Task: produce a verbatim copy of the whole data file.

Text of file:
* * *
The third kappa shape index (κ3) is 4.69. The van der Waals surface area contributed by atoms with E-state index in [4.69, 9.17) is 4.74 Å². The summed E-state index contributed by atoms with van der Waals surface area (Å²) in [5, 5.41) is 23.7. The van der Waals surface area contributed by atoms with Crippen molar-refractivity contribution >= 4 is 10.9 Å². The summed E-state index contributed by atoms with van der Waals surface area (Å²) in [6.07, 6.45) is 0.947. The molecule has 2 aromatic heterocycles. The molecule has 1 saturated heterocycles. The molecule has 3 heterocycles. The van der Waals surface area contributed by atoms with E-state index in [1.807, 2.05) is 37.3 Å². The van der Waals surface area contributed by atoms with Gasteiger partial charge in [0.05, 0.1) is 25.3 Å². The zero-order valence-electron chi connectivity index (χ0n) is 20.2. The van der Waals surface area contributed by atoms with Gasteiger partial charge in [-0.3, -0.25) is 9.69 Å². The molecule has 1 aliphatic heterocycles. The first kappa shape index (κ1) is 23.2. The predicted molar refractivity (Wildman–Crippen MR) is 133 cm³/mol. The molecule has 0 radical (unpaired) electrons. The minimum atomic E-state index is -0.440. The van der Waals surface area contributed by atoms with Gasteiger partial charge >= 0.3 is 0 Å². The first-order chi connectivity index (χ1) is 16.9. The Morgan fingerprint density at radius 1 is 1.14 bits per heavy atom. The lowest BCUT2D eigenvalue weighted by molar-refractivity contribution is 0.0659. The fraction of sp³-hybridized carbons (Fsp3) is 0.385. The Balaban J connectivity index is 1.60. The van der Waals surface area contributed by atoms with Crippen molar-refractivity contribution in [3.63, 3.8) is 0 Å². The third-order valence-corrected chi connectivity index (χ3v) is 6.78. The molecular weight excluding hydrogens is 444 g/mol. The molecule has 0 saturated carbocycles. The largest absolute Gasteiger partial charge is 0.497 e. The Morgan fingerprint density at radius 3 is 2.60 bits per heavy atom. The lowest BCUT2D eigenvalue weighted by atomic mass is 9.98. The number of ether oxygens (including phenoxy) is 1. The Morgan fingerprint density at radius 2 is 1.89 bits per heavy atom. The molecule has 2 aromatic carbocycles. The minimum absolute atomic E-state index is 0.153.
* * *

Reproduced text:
The third kappa shape index (κ3) is 4.69. The van der Waals surface area contributed by atoms with E-state index in [4.69, 9.17) is 4.74 Å². The summed E-state index contributed by atoms with van der Waals surface area (Å²) in [5, 5.41) is 23.7. The van der Waals surface area contributed by atoms with Crippen molar-refractivity contribution >= 4 is 10.9 Å². The summed E-state index contributed by atoms with van der Waals surface area (Å²) in [6.07, 6.45) is 0.947. The molecule has 2 aromatic heterocycles. The molecule has 1 saturated heterocycles. The molecule has 3 heterocycles. The van der Waals surface area contributed by atoms with E-state index in [1.807, 2.05) is 37.3 Å². The van der Waals surface area contributed by atoms with Gasteiger partial charge in [0.05, 0.1) is 25.3 Å². The zero-order valence-electron chi connectivity index (χ0n) is 20.2. The van der Waals surface area contributed by atoms with Gasteiger partial charge in [-0.3, -0.25) is 9.69 Å². The molecule has 1 aliphatic heterocycles. The first kappa shape index (κ1) is 23.2. The predicted molar refractivity (Wildman–Crippen MR) is 133 cm³/mol. The molecule has 0 radical (unpaired) electrons. The minimum atomic E-state index is -0.440. The van der Waals surface area contributed by atoms with Gasteiger partial charge >= 0.3 is 0 Å². The first-order chi connectivity index (χ1) is 16.9. The Morgan fingerprint density at radius 1 is 1.14 bits per heavy atom. The lowest BCUT2D eigenvalue weighted by molar-refractivity contribution is 0.0659. The fraction of sp³-hybridized carbons (Fsp3) is 0.385. The Balaban J connectivity index is 1.60. The van der Waals surface area contributed by atoms with Crippen molar-refractivity contribution in [3.63, 3.8) is 0 Å². The third-order valence-corrected chi connectivity index (χ3v) is 6.78. The molecular weight excluding hydrogens is 444 g/mol. The molecule has 0 saturated carbocycles. The largest absolute Gasteiger partial charge is 0.497 e. The Morgan fingerprint density at radius 3 is 2.60 bits per heavy atom. The lowest BCUT2D eigenvalue weighted by atomic mass is 9.98. The number of ether oxygens (including phenoxy) is 1. The Morgan fingerprint density at radius 2 is 1.89 bits per heavy atom. The molecule has 2 aromatic carbocycles. The minimum absolute atomic E-state index is 0.153.